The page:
COVID-19 vaccines. Despite a growing outcry about Israel’s failure to provide vaccinations to the Palestinians in the territory it occupies, the United States made no public effort to press the Israelis to maintain their obligations under international law toward the well-being of the occupied population. As international attention on the inequalities in the Israeli vaccination program grew however, there were reports that the US secretary of state asked the Israeli foreign minister to help facilitate Palestinian access to the vaccine.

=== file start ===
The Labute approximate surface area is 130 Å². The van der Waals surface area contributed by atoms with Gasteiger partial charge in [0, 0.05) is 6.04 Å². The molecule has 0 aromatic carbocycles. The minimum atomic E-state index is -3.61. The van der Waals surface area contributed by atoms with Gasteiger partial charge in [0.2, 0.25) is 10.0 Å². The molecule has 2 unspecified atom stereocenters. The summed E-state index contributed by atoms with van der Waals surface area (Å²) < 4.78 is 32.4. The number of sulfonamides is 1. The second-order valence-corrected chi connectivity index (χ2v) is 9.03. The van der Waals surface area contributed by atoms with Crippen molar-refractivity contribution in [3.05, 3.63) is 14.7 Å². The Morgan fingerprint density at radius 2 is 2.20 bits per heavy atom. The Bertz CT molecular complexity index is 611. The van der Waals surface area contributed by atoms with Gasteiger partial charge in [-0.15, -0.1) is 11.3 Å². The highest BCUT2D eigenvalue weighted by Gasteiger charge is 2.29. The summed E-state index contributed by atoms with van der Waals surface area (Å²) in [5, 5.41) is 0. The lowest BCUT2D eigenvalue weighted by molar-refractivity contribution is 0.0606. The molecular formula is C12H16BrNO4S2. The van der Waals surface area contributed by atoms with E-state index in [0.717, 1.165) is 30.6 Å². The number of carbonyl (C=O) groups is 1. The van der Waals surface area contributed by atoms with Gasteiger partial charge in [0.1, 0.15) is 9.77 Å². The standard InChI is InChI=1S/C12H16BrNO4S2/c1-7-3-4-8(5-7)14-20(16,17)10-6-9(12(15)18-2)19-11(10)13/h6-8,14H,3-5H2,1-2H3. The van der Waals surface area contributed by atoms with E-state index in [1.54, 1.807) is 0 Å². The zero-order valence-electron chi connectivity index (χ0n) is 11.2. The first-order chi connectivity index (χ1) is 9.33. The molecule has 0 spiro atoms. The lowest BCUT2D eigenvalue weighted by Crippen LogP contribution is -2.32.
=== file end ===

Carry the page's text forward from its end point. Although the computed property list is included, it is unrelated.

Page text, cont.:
International Criminal Court. Perhaps the most significant interventions of the Biden Administration thus far on any issue relating to Palestine is its pronounced position toward the International Criminal Court (ICC). In recent weeks, the ICC has announced the findings of a tribunal that the court does have jurisdiction to initiate a war crimes investigation in occupied Palestinian territory. Shortly thereafter, the ICC prosecutor announced the opening of an investigation. In response to both of these announcements, Washington issued condemnations and statements opposing the ICC. Importantly, this moment follows the unprecedented attack on the ICC by the Trump Administration, which placed the court’s chief prosecutor on a sanctions list—normally intended for international criminals, terrorists, and drug traffickers—by executive order. Despite immediately reversing numerous Trump Administration executive orders, the Biden Administration has yet to reverse this one and it is unclear if and when it will.